Can surgeons moonlight? Simple question. And the answer is it depends. In the employment agreement, there will almost always be a section which is called outside activities. Sometimes, it’s called exclusivity. There will be something in there that states under what scenarios the surgeon can work for a different employer even if it’s just on a part-time basis. Normally, it would state the surgeon must get written approval from the employer to practice medicine for any other organization while employed with the employer. I find it’s helpful prior to signing the employment agreement to talk about the scenarios where the surgeon would want to do other things. For instance, maybe it’s like a plastic pediatric hand specialist but they also want to do general plastics on the side or something like that.
You would want to run that by the organization in advance and just say, look, these are the things I’d like to do while employed. These activities will have no interference with my duties to the employer, I’ll do them on the weekends, I’ll do it all my days out, or whatever it is. But I would like the opportunity to keep my skills up in that area and I won’t be able to do that like, say the person is employed with a pediatric hospital network or something like that. I won’t have the opportunity to do that with adults and I’d like to keep up my skills. Most of the time, the employer certainly would be okay with it. The times where they would not be okay with that would be if the surgeon was interested in working for a competitor, even on a part-time short-term basis.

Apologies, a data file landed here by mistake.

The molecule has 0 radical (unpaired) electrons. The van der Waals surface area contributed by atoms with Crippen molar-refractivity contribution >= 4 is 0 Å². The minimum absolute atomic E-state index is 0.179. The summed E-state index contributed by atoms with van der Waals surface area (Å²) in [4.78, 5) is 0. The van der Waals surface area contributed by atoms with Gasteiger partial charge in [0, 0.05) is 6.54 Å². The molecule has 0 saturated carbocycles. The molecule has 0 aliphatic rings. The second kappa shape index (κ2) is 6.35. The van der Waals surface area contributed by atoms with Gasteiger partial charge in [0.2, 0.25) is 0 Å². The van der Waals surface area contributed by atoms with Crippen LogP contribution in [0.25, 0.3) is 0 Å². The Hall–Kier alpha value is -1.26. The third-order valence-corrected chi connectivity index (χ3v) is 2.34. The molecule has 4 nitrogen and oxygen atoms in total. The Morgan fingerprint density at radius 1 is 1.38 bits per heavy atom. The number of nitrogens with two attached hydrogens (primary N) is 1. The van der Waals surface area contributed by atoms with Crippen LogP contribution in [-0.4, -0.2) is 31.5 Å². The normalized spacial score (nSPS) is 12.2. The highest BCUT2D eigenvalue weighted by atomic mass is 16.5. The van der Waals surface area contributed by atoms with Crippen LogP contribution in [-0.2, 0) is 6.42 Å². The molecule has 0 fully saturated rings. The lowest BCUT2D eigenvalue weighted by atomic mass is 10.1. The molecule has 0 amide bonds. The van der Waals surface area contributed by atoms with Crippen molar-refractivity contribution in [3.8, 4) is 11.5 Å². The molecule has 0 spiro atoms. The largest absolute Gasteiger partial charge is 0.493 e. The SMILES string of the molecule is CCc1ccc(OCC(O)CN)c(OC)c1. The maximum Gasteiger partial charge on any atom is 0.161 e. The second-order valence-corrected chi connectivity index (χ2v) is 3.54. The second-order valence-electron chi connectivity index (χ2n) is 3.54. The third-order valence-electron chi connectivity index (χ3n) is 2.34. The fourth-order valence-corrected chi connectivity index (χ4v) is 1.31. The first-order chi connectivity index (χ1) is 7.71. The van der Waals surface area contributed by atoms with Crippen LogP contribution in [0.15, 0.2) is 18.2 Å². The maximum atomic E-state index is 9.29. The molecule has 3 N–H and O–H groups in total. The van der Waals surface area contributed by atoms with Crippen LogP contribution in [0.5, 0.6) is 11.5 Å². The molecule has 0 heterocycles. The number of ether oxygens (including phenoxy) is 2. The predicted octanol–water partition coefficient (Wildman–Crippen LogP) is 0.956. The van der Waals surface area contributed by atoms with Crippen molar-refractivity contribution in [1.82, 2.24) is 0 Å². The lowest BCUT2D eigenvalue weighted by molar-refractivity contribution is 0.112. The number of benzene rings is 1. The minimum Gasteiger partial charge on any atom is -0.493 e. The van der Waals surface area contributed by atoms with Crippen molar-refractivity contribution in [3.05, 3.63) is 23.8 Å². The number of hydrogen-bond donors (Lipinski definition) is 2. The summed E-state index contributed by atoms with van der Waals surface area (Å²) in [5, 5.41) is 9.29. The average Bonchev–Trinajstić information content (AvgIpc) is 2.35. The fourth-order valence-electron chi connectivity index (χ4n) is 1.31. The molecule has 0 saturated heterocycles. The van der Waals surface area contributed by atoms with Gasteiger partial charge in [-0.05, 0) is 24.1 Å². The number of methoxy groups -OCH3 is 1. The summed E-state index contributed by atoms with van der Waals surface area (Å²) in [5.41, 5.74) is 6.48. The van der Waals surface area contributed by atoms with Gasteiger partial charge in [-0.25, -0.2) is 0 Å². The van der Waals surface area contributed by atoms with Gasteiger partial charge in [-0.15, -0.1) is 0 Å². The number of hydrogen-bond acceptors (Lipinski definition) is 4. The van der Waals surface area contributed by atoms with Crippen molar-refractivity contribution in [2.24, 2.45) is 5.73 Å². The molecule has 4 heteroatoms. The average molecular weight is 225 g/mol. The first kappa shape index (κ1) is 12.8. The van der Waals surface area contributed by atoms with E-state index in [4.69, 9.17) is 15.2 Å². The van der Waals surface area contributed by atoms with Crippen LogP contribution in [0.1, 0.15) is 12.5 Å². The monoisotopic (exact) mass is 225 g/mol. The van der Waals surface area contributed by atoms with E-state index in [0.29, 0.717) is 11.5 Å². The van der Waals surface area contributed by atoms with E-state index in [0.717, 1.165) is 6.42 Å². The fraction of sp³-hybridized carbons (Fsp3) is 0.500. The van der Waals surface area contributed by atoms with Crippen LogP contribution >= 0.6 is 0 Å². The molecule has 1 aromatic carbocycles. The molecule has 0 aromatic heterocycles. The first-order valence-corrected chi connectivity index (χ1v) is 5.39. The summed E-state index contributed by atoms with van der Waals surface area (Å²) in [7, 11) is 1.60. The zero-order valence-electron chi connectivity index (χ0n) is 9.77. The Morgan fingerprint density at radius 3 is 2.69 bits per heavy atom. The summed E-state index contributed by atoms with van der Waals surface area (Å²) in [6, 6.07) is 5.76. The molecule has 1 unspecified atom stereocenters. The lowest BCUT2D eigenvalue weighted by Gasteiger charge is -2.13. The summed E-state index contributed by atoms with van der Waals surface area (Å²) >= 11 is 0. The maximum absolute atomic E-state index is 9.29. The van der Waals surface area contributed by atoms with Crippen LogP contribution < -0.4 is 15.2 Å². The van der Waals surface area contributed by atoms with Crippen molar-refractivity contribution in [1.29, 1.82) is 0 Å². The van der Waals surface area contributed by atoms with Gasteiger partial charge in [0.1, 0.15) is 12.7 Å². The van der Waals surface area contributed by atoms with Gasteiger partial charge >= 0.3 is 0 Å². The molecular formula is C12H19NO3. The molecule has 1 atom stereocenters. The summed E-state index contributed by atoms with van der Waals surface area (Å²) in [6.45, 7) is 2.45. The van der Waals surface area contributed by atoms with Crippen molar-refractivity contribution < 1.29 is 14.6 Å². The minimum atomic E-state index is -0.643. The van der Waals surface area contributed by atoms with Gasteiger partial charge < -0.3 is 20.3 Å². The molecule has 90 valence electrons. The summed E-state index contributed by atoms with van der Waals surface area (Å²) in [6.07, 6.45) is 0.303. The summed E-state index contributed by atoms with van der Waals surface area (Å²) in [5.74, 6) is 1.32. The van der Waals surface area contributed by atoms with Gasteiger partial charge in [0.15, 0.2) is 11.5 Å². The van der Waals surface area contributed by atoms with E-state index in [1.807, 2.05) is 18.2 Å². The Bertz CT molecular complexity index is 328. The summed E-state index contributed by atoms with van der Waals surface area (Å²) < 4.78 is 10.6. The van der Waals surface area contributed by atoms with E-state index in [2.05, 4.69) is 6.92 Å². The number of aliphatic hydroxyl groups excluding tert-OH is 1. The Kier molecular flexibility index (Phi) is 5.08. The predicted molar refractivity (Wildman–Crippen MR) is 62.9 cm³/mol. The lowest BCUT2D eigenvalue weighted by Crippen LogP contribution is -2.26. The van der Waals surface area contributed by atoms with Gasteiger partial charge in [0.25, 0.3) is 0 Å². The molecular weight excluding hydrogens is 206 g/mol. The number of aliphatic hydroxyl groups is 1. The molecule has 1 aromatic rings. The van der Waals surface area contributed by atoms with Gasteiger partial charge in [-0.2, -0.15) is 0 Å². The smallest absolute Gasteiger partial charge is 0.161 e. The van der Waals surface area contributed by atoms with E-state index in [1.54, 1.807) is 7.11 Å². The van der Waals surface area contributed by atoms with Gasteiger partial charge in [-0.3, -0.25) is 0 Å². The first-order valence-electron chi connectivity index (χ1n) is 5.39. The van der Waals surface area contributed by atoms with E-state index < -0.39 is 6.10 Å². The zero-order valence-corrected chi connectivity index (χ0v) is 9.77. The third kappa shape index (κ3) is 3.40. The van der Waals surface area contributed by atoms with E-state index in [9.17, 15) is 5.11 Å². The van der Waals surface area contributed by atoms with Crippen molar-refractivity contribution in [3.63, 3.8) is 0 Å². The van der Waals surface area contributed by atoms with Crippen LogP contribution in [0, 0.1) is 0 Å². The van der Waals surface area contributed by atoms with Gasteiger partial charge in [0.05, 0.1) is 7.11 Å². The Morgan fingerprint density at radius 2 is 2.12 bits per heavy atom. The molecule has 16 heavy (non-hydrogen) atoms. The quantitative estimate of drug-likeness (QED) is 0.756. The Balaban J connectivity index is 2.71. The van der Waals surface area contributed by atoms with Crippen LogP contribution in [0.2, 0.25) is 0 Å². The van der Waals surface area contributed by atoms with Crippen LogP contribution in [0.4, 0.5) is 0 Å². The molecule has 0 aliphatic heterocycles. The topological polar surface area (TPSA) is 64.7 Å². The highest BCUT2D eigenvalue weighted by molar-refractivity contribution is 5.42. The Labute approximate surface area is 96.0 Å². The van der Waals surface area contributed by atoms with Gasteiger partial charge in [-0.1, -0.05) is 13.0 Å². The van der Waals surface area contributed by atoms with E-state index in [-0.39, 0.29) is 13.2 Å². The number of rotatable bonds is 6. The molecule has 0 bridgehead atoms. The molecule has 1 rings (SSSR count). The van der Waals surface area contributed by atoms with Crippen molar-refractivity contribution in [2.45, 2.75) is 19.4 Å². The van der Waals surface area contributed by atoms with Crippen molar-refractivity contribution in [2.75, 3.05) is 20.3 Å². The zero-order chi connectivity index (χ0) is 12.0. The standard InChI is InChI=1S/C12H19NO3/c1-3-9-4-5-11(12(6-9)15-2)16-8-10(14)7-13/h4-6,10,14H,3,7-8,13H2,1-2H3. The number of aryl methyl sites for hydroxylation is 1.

Certainly, if a surgeon is employed by a hospital network and they ask their employer if they can work for another hospital network on a part-time basis, or even maybe providing a call or something like that, normally the employer would not be cool with that. They would be concerned that the surgeon would start to build relationships and maybe eventually want to just give notice, leave and move over. That’s something that it generally would not allow. The contract is simply going to dictate under what scenario the surgeon can moonlight or work in other places. Many of the contracts will have a disclosure form as well, that states what are the things you’re currently doing. Those are disclosed and then either, approved, or disapproved by the employer. For some people, it’s a big deal. Other blogs of interest include:
Because of the scenario I just listed, they want to keep up their skills. They don’t have the opportunity to do it with that employer. So, being able to do outside activities in moonlight is very important, which is totally understandable. If you bring some of these issues to the employer and they’re just, it’s a flat no, well, that might not be an employer you want to work for. If they’re so rigid that they’re not willing to give the surgeon any opportunities elsewhere, I don’t think that’s reasonable, and it also probably means that the employment relationship moving forward or on a day-to-day basis could be strained simply because they’re unwilling to bend the rules. I mean, it’s not even betting the rules, but just making accommodation for the surgeon.
So, can surgeons moonlight? Certainly, they can. But the contract language is going to dictate whether they can or not. That kind of language may be completely absent from the agreement. In that scenario, unless there’s somewhere in there that states you can only work for us or you can only work outside, under those scenarios, if it’s completely absent, then normally, it would be fine for the surgeon to do what they want considering that it absolutely can’t interfere with their full-time job. I mean, you couldn’t certainly say to your employer, oh, I have another case somewhere else so I can’t do that. That would be a breach of contract in some way.
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